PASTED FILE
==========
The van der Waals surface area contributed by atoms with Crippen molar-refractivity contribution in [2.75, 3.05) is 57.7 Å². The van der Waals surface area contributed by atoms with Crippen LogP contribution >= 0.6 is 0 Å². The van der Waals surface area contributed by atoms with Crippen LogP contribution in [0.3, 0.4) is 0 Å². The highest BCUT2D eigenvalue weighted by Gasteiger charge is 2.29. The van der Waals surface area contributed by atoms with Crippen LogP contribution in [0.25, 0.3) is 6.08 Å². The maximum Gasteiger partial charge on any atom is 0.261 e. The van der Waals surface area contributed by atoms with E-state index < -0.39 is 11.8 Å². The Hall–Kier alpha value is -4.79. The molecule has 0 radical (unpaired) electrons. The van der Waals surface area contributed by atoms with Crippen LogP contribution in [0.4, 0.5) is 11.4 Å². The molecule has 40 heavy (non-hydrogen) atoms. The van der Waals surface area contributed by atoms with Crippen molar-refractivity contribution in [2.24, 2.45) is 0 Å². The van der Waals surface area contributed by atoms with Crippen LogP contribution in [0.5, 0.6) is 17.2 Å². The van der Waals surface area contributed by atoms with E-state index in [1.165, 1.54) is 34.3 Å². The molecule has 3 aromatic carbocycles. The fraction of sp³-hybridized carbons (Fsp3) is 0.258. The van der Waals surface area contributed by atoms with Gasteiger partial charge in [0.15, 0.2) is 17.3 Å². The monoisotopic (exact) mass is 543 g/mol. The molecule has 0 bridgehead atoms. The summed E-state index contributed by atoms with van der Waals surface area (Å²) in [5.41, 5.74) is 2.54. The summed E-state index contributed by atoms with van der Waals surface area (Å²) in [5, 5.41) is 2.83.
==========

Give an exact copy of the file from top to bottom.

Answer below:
The van der Waals surface area contributed by atoms with Crippen molar-refractivity contribution in [2.75, 3.05) is 57.7 Å². The van der Waals surface area contributed by atoms with Crippen LogP contribution >= 0.6 is 0 Å². The van der Waals surface area contributed by atoms with Crippen LogP contribution in [0.3, 0.4) is 0 Å². The highest BCUT2D eigenvalue weighted by Gasteiger charge is 2.29. The van der Waals surface area contributed by atoms with Crippen LogP contribution in [0.25, 0.3) is 6.08 Å². The maximum Gasteiger partial charge on any atom is 0.261 e. The van der Waals surface area contributed by atoms with E-state index < -0.39 is 11.8 Å². The Hall–Kier alpha value is -4.79. The molecule has 0 radical (unpaired) electrons. The van der Waals surface area contributed by atoms with Crippen LogP contribution in [0.4, 0.5) is 11.4 Å². The molecule has 40 heavy (non-hydrogen) atoms. The van der Waals surface area contributed by atoms with Crippen molar-refractivity contribution in [2.24, 2.45) is 0 Å². The van der Waals surface area contributed by atoms with Crippen LogP contribution in [0.5, 0.6) is 17.2 Å². The van der Waals surface area contributed by atoms with E-state index in [1.165, 1.54) is 34.3 Å². The molecule has 3 aromatic carbocycles. The fraction of sp³-hybridized carbons (Fsp3) is 0.258. The van der Waals surface area contributed by atoms with Gasteiger partial charge in [0.15, 0.2) is 17.3 Å². The monoisotopic (exact) mass is 543 g/mol. The molecule has 0 bridgehead atoms. The summed E-state index contributed by atoms with van der Waals surface area (Å²) in [5.41, 5.74) is 2.54. The summed E-state index contributed by atoms with van der Waals surface area (Å²) in [5, 5.41) is 2.83.